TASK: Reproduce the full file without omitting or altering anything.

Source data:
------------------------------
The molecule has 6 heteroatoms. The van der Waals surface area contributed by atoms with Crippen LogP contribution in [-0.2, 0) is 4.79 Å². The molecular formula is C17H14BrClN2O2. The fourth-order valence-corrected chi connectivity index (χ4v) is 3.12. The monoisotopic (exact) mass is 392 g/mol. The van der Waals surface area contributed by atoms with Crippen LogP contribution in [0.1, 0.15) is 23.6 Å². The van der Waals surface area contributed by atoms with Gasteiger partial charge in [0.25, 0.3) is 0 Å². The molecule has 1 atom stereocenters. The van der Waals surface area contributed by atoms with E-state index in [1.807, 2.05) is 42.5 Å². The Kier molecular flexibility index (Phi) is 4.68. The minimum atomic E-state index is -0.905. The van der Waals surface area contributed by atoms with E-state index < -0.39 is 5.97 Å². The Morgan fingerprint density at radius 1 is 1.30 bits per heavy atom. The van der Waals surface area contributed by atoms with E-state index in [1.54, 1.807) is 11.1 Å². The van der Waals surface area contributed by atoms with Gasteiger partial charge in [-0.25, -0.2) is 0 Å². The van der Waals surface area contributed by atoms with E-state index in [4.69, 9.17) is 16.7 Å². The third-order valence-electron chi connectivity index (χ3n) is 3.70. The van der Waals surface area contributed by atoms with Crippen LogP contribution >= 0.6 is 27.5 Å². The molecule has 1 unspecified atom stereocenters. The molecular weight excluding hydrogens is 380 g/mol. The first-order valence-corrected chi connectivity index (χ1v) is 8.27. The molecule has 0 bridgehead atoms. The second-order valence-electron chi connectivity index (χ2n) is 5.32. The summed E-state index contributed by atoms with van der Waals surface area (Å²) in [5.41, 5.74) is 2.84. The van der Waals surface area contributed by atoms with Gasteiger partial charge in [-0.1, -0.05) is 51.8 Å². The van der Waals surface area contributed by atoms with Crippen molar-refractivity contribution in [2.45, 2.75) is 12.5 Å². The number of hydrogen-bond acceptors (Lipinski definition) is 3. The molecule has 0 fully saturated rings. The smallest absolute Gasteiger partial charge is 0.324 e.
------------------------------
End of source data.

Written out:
The molecule has 6 heteroatoms. The van der Waals surface area contributed by atoms with Crippen LogP contribution in [-0.2, 0) is 4.79 Å². The molecular formula is C17H14BrClN2O2. The fourth-order valence-corrected chi connectivity index (χ4v) is 3.12. The monoisotopic (exact) mass is 392 g/mol. The van der Waals surface area contributed by atoms with Crippen LogP contribution in [0.1, 0.15) is 23.6 Å². The van der Waals surface area contributed by atoms with Gasteiger partial charge in [0.25, 0.3) is 0 Å². The molecule has 1 atom stereocenters. The van der Waals surface area contributed by atoms with E-state index in [1.807, 2.05) is 42.5 Å². The Kier molecular flexibility index (Phi) is 4.68. The minimum atomic E-state index is -0.905. The van der Waals surface area contributed by atoms with E-state index < -0.39 is 5.97 Å². The Morgan fingerprint density at radius 1 is 1.30 bits per heavy atom. The van der Waals surface area contributed by atoms with E-state index in [1.54, 1.807) is 11.1 Å². The van der Waals surface area contributed by atoms with Gasteiger partial charge in [-0.25, -0.2) is 0 Å². The van der Waals surface area contributed by atoms with E-state index in [4.69, 9.17) is 16.7 Å². The third-order valence-electron chi connectivity index (χ3n) is 3.70. The van der Waals surface area contributed by atoms with Crippen LogP contribution >= 0.6 is 27.5 Å². The molecule has 1 unspecified atom stereocenters. The molecular weight excluding hydrogens is 380 g/mol. The first-order valence-corrected chi connectivity index (χ1v) is 8.27. The molecule has 0 bridgehead atoms. The second-order valence-electron chi connectivity index (χ2n) is 5.32. The summed E-state index contributed by atoms with van der Waals surface area (Å²) in [5.41, 5.74) is 2.84. The van der Waals surface area contributed by atoms with Gasteiger partial charge in [-0.1, -0.05) is 51.8 Å². The van der Waals surface area contributed by atoms with Crippen molar-refractivity contribution in [2.45, 2.75) is 12.5 Å². The number of hydrogen-bond acceptors (Lipinski definition) is 3. The molecule has 0 fully saturated rings. The smallest absolute Gasteiger partial charge is 0.324 e.